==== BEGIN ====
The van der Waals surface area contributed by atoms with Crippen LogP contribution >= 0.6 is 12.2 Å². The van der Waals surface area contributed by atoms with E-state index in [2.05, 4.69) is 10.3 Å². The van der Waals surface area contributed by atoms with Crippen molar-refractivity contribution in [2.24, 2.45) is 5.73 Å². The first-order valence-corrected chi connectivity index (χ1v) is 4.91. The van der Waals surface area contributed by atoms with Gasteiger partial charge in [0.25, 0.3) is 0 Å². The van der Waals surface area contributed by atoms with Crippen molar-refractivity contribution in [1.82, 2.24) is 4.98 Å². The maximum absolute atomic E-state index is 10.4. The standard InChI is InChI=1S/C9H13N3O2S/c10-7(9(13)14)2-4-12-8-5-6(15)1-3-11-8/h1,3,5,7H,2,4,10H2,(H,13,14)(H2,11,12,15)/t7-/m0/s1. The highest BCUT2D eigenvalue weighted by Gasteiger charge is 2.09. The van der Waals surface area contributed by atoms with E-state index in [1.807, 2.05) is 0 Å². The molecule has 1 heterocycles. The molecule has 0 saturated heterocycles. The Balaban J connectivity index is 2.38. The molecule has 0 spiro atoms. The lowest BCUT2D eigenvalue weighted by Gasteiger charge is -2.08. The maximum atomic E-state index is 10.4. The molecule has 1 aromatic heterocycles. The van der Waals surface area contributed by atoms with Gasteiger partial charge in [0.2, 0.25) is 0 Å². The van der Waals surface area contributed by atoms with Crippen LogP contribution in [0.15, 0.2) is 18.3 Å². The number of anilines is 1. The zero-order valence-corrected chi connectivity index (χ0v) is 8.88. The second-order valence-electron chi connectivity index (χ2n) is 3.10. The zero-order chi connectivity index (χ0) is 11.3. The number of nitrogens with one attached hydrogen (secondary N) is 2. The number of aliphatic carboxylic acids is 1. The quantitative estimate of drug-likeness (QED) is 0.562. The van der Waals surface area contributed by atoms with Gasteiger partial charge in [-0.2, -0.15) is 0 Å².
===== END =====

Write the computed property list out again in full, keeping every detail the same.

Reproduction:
The van der Waals surface area contributed by atoms with Crippen LogP contribution >= 0.6 is 12.2 Å². The van der Waals surface area contributed by atoms with E-state index in [2.05, 4.69) is 10.3 Å². The van der Waals surface area contributed by atoms with Crippen molar-refractivity contribution in [2.24, 2.45) is 5.73 Å². The first-order valence-corrected chi connectivity index (χ1v) is 4.91. The van der Waals surface area contributed by atoms with Gasteiger partial charge in [0.25, 0.3) is 0 Å². The van der Waals surface area contributed by atoms with Crippen molar-refractivity contribution in [1.82, 2.24) is 4.98 Å². The maximum absolute atomic E-state index is 10.4. The standard InChI is InChI=1S/C9H13N3O2S/c10-7(9(13)14)2-4-12-8-5-6(15)1-3-11-8/h1,3,5,7H,2,4,10H2,(H,13,14)(H2,11,12,15)/t7-/m0/s1. The highest BCUT2D eigenvalue weighted by Gasteiger charge is 2.09. The van der Waals surface area contributed by atoms with E-state index in [1.807, 2.05) is 0 Å². The molecule has 1 heterocycles. The molecule has 0 saturated heterocycles. The Balaban J connectivity index is 2.38. The molecule has 0 spiro atoms. The lowest BCUT2D eigenvalue weighted by Gasteiger charge is -2.08. The maximum atomic E-state index is 10.4. The molecule has 1 aromatic heterocycles. The van der Waals surface area contributed by atoms with Gasteiger partial charge in [0.2, 0.25) is 0 Å². The van der Waals surface area contributed by atoms with Crippen LogP contribution in [0.15, 0.2) is 18.3 Å². The number of anilines is 1. The zero-order valence-corrected chi connectivity index (χ0v) is 8.88. The second-order valence-electron chi connectivity index (χ2n) is 3.10. The zero-order chi connectivity index (χ0) is 11.3. The number of nitrogens with one attached hydrogen (secondary N) is 2. The number of aliphatic carboxylic acids is 1. The quantitative estimate of drug-likeness (QED) is 0.562. The van der Waals surface area contributed by atoms with Gasteiger partial charge in [-0.2, -0.15) is 0 Å².